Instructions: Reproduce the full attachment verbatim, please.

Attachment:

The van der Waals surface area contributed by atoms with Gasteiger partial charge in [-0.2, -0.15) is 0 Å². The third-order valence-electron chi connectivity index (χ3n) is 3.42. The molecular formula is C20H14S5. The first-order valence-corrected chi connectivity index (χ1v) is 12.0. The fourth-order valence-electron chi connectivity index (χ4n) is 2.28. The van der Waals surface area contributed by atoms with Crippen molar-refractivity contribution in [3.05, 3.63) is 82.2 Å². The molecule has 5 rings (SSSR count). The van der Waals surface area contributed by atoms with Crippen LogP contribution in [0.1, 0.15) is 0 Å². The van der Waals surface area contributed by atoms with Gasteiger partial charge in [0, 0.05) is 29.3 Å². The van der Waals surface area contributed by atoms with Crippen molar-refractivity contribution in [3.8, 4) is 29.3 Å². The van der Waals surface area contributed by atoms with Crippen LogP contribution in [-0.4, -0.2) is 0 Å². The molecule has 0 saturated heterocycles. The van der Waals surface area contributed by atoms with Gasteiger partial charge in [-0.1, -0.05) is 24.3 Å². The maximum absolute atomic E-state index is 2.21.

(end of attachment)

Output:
The van der Waals surface area contributed by atoms with Gasteiger partial charge in [-0.2, -0.15) is 0 Å². The third-order valence-electron chi connectivity index (χ3n) is 3.42. The molecular formula is C20H14S5. The first-order valence-corrected chi connectivity index (χ1v) is 12.0. The fourth-order valence-electron chi connectivity index (χ4n) is 2.28. The van der Waals surface area contributed by atoms with Crippen molar-refractivity contribution in [3.05, 3.63) is 82.2 Å². The molecule has 5 rings (SSSR count). The van der Waals surface area contributed by atoms with Crippen LogP contribution in [0.1, 0.15) is 0 Å². The van der Waals surface area contributed by atoms with Gasteiger partial charge in [0, 0.05) is 29.3 Å². The van der Waals surface area contributed by atoms with Crippen molar-refractivity contribution in [3.8, 4) is 29.3 Å². The van der Waals surface area contributed by atoms with Crippen LogP contribution in [-0.4, -0.2) is 0 Å². The molecule has 0 saturated heterocycles. The van der Waals surface area contributed by atoms with Gasteiger partial charge in [-0.1, -0.05) is 24.3 Å². The maximum absolute atomic E-state index is 2.21.